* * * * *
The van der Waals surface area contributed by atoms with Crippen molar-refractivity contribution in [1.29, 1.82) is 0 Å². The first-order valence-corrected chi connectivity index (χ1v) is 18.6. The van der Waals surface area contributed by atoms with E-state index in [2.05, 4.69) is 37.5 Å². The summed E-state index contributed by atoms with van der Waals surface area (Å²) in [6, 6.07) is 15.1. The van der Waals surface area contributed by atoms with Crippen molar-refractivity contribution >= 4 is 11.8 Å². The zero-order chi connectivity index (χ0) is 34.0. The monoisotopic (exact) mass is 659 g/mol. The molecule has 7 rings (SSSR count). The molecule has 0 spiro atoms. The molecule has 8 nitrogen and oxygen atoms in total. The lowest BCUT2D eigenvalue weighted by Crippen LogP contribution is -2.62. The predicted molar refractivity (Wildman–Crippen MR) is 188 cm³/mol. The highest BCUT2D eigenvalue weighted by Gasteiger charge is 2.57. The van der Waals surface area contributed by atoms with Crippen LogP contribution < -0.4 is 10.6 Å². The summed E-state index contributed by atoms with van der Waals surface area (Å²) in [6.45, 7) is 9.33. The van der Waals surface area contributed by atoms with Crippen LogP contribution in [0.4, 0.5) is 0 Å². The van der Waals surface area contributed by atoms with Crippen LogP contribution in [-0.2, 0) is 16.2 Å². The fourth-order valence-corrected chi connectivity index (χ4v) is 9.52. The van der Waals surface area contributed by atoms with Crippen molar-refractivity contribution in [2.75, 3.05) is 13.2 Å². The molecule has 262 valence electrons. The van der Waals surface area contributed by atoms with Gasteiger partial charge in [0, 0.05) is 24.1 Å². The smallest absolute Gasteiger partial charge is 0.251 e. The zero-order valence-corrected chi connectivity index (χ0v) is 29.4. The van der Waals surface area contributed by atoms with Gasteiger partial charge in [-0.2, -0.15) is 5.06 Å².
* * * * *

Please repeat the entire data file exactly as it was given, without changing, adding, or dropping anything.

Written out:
The van der Waals surface area contributed by atoms with Crippen molar-refractivity contribution in [1.29, 1.82) is 0 Å². The first-order valence-corrected chi connectivity index (χ1v) is 18.6. The van der Waals surface area contributed by atoms with E-state index in [2.05, 4.69) is 37.5 Å². The summed E-state index contributed by atoms with van der Waals surface area (Å²) in [6, 6.07) is 15.1. The van der Waals surface area contributed by atoms with Crippen molar-refractivity contribution >= 4 is 11.8 Å². The zero-order chi connectivity index (χ0) is 34.0. The monoisotopic (exact) mass is 659 g/mol. The molecule has 7 rings (SSSR count). The molecule has 0 spiro atoms. The molecule has 8 nitrogen and oxygen atoms in total. The lowest BCUT2D eigenvalue weighted by Crippen LogP contribution is -2.62. The predicted molar refractivity (Wildman–Crippen MR) is 188 cm³/mol. The highest BCUT2D eigenvalue weighted by Gasteiger charge is 2.57. The van der Waals surface area contributed by atoms with Crippen LogP contribution < -0.4 is 10.6 Å². The summed E-state index contributed by atoms with van der Waals surface area (Å²) in [6.45, 7) is 9.33. The van der Waals surface area contributed by atoms with Crippen LogP contribution in [0.4, 0.5) is 0 Å². The van der Waals surface area contributed by atoms with Crippen LogP contribution in [-0.2, 0) is 16.2 Å². The fourth-order valence-corrected chi connectivity index (χ4v) is 9.52. The van der Waals surface area contributed by atoms with Crippen molar-refractivity contribution in [2.75, 3.05) is 13.2 Å². The molecule has 262 valence electrons. The van der Waals surface area contributed by atoms with Gasteiger partial charge in [0, 0.05) is 24.1 Å². The smallest absolute Gasteiger partial charge is 0.251 e. The zero-order valence-corrected chi connectivity index (χ0v) is 29.4. The van der Waals surface area contributed by atoms with Gasteiger partial charge in [-0.2, -0.15) is 5.06 Å².